Far from the excess of glam rockers of the ‘80s, Nirvana stripped down rock to the essence with a fresh twist of punk and shoegazing rock about real life, not talking dirty, smoking in the boys room, or cherry pie.

Its 1992 “Incesticide” release was a collection of rare and various recordings went gold. In 1993, “In Utero” was released and sold 3.5 million copies and featured hits like “Heart-Shaped Box” and “All Apologies.”

Not only did Nirvana, along with fellow Seattle bands, Pearl Jam, Alice in Chains, Soundgarden, and Stone Temple Pilots, revolutionize rock, they revolutionized culture.

When Madison Avenue and record label suits started paying attention, a movement of flannel was born.

Cobain’s 1994 death is still mourned by fans and his short but powerful contribution to rock history is still celebrated. A 20th anniversary collector's edition of "Nevermind" was released in September. After Cobain’s death, Grohl went on to form the vastly successful and popular band Foo Fighters. It served up three vastly successful albums in the 1990s and continue with a new release, "Wasting Light" and and a tour that stops in Salt Lake City on Tuesday, Oct. 8th at the Maverik Center.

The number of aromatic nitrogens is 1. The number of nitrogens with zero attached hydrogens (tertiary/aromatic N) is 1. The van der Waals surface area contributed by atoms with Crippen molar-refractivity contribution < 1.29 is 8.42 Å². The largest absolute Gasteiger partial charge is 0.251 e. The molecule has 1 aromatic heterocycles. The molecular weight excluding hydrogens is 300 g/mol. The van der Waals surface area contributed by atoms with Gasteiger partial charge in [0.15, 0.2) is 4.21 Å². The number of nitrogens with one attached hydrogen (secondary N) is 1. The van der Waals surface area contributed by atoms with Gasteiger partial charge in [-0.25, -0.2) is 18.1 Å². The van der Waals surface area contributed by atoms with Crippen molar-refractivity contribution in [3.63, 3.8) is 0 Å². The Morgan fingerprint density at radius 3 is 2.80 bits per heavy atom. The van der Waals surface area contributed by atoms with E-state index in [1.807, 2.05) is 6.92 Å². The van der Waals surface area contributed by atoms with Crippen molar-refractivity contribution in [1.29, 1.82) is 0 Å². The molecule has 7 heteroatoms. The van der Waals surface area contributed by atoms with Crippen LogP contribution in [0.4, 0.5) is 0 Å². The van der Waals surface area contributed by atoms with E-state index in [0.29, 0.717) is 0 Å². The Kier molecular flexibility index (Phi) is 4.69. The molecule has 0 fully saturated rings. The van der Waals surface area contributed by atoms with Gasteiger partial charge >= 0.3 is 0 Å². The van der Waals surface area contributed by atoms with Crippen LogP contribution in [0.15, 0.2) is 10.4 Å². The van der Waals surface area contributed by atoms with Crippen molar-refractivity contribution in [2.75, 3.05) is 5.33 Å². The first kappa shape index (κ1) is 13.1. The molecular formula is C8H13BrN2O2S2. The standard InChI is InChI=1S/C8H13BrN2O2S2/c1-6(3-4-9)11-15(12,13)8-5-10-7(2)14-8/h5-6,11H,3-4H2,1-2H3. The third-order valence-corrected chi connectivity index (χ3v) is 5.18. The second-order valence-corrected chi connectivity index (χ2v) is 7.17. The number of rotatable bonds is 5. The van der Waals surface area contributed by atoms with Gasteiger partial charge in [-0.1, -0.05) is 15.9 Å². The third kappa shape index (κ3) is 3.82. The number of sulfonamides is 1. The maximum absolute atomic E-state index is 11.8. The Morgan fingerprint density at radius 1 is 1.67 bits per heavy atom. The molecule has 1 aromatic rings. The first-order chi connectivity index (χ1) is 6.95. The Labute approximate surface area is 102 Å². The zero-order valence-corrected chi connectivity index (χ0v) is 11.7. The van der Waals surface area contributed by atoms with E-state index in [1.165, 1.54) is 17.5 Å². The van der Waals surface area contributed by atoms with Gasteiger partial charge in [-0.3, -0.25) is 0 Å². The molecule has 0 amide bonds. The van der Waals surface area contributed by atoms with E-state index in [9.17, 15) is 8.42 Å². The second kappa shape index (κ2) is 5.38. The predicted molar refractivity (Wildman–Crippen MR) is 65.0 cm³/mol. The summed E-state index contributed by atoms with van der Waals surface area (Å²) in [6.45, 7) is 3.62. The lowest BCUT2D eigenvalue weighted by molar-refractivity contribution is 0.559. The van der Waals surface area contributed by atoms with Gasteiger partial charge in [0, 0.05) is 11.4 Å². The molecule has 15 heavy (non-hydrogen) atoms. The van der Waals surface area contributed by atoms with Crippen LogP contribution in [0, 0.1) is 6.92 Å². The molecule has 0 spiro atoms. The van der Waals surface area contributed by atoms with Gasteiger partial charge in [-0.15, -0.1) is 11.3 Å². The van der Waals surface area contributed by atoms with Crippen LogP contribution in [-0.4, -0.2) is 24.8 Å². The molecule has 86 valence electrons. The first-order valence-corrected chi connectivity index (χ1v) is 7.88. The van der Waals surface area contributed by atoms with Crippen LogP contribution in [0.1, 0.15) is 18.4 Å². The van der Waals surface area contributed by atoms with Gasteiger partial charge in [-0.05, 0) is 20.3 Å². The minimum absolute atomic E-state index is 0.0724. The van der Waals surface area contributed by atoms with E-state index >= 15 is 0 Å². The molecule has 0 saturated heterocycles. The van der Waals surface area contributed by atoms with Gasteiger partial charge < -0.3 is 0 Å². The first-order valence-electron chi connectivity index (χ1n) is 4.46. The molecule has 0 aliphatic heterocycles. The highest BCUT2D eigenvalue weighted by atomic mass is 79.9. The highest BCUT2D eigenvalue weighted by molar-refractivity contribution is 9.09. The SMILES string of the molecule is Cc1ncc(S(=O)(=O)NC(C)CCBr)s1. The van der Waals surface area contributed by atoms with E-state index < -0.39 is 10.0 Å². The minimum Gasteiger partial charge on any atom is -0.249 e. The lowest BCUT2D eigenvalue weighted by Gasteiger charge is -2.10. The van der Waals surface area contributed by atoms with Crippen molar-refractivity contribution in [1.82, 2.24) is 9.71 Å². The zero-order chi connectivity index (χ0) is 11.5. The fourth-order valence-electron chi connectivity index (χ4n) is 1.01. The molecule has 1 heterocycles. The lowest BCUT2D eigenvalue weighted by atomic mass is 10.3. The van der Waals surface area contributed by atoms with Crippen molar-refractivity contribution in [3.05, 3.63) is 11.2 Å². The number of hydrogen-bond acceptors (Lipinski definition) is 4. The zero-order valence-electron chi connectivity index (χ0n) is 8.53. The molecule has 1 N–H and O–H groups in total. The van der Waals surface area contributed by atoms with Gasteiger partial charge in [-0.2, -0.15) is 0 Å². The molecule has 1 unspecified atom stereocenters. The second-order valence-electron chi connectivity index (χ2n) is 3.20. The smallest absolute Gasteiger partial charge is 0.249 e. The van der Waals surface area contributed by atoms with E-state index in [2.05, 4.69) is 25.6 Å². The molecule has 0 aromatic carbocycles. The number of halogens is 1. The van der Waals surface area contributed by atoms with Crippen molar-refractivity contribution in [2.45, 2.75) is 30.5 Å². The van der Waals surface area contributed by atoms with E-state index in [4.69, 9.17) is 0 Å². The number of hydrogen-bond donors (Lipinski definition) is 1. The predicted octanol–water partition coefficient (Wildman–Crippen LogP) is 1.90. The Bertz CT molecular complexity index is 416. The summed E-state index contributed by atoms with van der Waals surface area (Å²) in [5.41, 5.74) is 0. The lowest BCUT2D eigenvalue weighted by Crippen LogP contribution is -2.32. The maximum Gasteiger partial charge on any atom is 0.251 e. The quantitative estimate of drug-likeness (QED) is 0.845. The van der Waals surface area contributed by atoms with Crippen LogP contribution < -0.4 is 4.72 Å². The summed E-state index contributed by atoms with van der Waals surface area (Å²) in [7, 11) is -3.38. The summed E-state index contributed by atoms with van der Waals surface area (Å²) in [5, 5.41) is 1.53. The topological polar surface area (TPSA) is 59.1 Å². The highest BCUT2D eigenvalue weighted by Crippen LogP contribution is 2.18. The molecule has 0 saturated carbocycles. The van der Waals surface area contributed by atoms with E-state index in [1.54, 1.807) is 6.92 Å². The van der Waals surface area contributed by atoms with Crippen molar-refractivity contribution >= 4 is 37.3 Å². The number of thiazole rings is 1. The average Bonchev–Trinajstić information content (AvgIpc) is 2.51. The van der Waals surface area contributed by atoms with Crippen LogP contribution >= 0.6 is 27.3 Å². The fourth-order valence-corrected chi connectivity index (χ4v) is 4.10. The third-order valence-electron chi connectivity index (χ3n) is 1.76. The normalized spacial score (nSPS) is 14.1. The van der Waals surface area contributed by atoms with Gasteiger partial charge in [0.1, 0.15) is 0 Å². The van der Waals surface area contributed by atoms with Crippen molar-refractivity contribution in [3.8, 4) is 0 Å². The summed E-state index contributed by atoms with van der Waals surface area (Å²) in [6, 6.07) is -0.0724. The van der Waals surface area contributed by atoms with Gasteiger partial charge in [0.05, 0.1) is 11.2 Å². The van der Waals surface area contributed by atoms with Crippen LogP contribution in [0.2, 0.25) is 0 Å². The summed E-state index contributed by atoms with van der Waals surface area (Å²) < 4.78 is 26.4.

Radiohead

To this day, no body has and nobody still sounds like Radiohead.

With its eponymous smash hit, “Creep,” hitting airwaves in early 1993, the British group’s debut album, “Pablo Honey” went platinum in England and America and went triple-platinum in Canada.

“Creep” charted in the top 10 in five countries. Radiohead’s debut disc has the early ‘90s swirling, distorted guitars that served as the sonic bed to Thom Yorke’s plaintive vocals and lyrics.

The band disproved music critic wags that dubbed the band simply “Nirvana-light” as its subsequent releases delved deeper into new musical terrain and concepts. The year 1995 brought “The Bends” that brought mopey fan favorites “High and Dry” (rumored to be about Kurt Cobain) and “Fake Plastic Trees.”